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Micelles are formed only above the Kraft temperature. We know ∆G = ∆H - T∆S (Gibbs energy relation).

For micelle formation to be spontaneous, ∆G has to be negative. This implies ∆H - T∆S has to be negative. Since spontaneity increases with temperature, this must mean that ∆S is positive. However this seems counter-intuitive because when micelles form, they come together. Shouldn't this actually decrease the entropy?

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You are forgetting that the micelles form in water which is polar and forms hydrogen bonds. The micelle formation is primarily entropically driven. For isolated surfactant molecules the polar head groups can stabilise water molecules around them, but the hydrocarbon chain is hydrophobic and so polar water has to bridge over this part of the molecule forming specific hydrogen bonds to do so. This reduces the water's entropy as these water molecules are more or less fixed in place. As more surfactant is added more water is forced into in this relatively low entropy state. At and above the CMC it is entropically more favourable to form a micelle. Lots of water molecules are now free up to take their normal behaviour, with increase in entropy, as the surfactant tails largely cluster together inside the micelle and the polar head groups are on the surface and interact with the water in just the same way as isolated surfactant molecules. The entropy decrease in forming relatively few micelles is overwhelmed by its increase in releasing numerous water molecules.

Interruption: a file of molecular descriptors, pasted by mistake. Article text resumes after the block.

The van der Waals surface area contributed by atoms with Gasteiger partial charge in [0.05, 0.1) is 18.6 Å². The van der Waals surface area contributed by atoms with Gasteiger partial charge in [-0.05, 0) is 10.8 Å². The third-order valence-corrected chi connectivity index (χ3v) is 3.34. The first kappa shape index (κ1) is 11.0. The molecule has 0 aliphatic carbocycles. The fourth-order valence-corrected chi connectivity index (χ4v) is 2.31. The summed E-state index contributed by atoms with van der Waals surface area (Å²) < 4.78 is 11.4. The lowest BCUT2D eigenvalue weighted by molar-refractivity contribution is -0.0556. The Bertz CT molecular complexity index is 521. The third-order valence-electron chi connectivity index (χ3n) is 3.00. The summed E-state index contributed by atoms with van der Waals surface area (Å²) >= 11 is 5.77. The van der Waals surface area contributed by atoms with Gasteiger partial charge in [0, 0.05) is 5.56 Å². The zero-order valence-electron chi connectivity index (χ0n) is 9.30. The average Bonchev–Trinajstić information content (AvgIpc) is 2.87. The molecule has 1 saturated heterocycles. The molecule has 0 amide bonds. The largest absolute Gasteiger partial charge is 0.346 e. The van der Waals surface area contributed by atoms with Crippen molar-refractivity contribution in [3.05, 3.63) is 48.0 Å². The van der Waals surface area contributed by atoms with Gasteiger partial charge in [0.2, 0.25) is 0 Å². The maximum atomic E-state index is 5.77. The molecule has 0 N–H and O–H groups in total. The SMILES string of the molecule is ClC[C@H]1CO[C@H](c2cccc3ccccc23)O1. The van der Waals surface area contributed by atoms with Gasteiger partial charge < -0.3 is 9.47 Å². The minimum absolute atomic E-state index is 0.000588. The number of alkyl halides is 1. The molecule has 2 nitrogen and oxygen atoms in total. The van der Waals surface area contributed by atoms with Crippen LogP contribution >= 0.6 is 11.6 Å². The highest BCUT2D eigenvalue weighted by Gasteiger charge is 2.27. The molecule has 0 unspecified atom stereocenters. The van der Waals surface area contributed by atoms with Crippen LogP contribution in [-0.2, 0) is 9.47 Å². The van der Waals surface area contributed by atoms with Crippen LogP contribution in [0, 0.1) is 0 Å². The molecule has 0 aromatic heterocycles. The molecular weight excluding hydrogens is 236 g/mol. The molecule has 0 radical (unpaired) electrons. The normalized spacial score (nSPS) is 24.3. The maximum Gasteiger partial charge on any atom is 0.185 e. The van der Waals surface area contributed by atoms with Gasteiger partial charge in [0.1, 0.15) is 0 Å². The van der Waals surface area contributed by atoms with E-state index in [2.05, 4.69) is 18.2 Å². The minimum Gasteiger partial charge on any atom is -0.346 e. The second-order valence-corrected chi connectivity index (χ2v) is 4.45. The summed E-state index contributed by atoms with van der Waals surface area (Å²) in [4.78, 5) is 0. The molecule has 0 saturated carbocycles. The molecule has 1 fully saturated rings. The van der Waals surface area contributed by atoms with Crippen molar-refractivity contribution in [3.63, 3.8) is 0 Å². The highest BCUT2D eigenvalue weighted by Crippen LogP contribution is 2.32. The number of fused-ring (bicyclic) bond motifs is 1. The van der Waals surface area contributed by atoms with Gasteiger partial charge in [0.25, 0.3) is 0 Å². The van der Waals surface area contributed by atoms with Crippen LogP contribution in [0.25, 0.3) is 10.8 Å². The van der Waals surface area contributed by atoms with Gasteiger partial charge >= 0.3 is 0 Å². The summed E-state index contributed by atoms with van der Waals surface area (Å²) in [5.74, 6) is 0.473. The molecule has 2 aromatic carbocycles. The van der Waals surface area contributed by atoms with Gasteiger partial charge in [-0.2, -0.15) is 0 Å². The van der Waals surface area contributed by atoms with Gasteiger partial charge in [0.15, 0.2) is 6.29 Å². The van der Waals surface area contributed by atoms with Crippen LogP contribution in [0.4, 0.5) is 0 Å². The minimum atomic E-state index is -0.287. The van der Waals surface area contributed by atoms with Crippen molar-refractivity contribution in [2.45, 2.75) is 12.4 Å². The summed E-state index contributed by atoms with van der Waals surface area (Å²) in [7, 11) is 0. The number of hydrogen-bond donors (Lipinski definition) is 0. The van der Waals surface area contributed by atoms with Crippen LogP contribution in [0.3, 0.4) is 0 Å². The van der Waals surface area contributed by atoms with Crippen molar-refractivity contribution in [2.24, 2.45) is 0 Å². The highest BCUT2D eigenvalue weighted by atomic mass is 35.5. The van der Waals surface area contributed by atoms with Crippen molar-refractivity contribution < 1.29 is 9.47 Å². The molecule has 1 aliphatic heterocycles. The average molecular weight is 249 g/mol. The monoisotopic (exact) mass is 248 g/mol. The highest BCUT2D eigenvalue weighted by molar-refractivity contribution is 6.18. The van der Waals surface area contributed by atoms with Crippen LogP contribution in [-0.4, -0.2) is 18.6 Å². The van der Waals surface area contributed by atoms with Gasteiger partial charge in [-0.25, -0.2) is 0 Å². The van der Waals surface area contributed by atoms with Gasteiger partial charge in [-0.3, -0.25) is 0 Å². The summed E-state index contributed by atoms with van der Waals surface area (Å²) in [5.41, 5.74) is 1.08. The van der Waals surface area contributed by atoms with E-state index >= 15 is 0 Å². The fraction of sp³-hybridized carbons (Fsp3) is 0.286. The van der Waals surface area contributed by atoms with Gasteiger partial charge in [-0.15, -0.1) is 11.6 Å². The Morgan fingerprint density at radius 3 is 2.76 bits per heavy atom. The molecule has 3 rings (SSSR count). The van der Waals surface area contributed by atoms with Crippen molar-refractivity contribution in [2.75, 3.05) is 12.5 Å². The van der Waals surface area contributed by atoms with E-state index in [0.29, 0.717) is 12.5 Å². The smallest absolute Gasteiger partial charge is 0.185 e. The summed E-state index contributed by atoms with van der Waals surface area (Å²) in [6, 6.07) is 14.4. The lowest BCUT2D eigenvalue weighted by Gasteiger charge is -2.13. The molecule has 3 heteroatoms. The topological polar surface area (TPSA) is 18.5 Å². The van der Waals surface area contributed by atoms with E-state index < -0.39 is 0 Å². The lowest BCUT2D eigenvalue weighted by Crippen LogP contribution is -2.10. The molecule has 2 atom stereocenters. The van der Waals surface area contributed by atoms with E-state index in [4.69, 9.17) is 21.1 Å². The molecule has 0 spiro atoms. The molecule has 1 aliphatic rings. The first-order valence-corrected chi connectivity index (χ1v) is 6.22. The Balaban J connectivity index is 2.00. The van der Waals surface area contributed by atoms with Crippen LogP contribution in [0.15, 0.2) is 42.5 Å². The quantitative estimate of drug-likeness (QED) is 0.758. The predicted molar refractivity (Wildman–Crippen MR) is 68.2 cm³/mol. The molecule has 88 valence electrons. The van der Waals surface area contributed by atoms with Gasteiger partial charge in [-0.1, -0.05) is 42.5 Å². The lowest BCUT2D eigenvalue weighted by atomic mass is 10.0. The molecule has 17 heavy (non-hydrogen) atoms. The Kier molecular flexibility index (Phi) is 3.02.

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  • $\begingroup$ Right. I got it, thanks a lot! $\endgroup$ Commented Feb 10 at 19:01

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